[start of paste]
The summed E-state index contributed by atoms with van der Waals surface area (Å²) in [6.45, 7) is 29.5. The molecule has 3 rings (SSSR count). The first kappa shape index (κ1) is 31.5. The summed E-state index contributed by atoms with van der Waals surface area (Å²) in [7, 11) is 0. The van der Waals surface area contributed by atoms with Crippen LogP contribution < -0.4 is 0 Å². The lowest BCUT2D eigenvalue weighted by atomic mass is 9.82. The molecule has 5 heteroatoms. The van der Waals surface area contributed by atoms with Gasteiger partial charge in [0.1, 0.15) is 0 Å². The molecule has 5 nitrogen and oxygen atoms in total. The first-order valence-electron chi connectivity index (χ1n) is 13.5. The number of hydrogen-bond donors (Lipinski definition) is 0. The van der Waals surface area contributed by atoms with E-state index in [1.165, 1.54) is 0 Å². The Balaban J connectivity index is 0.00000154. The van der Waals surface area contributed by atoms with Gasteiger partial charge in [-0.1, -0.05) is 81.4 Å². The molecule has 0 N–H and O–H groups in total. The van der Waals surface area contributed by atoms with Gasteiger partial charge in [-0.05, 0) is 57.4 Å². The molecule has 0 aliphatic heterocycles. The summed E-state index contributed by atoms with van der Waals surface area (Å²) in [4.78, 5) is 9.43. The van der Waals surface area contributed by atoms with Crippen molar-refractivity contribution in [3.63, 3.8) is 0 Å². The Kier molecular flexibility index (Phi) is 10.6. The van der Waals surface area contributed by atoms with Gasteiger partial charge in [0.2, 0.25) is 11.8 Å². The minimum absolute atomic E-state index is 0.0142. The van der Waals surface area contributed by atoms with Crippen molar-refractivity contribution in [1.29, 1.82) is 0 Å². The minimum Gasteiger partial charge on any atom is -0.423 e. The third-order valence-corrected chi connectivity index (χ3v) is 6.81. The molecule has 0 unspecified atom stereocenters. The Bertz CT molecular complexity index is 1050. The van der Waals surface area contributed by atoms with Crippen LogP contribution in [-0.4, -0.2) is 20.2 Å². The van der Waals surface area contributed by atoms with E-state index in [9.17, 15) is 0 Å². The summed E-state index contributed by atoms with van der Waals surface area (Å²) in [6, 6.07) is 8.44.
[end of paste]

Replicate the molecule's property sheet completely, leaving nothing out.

The summed E-state index contributed by atoms with van der Waals surface area (Å²) in [6.45, 7) is 29.5. The molecule has 3 rings (SSSR count). The first kappa shape index (κ1) is 31.5. The summed E-state index contributed by atoms with van der Waals surface area (Å²) in [7, 11) is 0. The van der Waals surface area contributed by atoms with Crippen LogP contribution < -0.4 is 0 Å². The lowest BCUT2D eigenvalue weighted by atomic mass is 9.82. The molecule has 5 heteroatoms. The van der Waals surface area contributed by atoms with Gasteiger partial charge in [0.1, 0.15) is 0 Å². The molecule has 5 nitrogen and oxygen atoms in total. The first-order valence-electron chi connectivity index (χ1n) is 13.5. The number of hydrogen-bond donors (Lipinski definition) is 0. The van der Waals surface area contributed by atoms with E-state index in [1.165, 1.54) is 0 Å². The Balaban J connectivity index is 0.00000154. The van der Waals surface area contributed by atoms with Gasteiger partial charge in [-0.1, -0.05) is 81.4 Å². The molecule has 0 N–H and O–H groups in total. The van der Waals surface area contributed by atoms with Gasteiger partial charge in [-0.05, 0) is 57.4 Å². The molecule has 0 aliphatic heterocycles. The summed E-state index contributed by atoms with van der Waals surface area (Å²) in [4.78, 5) is 9.43. The van der Waals surface area contributed by atoms with Crippen molar-refractivity contribution in [3.63, 3.8) is 0 Å². The Kier molecular flexibility index (Phi) is 10.6. The van der Waals surface area contributed by atoms with Gasteiger partial charge in [0.2, 0.25) is 11.8 Å². The minimum absolute atomic E-state index is 0.0142. The van der Waals surface area contributed by atoms with Crippen molar-refractivity contribution in [1.29, 1.82) is 0 Å². The minimum Gasteiger partial charge on any atom is -0.423 e. The third-order valence-corrected chi connectivity index (χ3v) is 6.81. The molecule has 0 unspecified atom stereocenters. The Bertz CT molecular complexity index is 1050. The van der Waals surface area contributed by atoms with Crippen LogP contribution in [-0.4, -0.2) is 20.2 Å². The van der Waals surface area contributed by atoms with E-state index in [9.17, 15) is 0 Å². The summed E-state index contributed by atoms with van der Waals surface area (Å²) in [6, 6.07) is 8.44.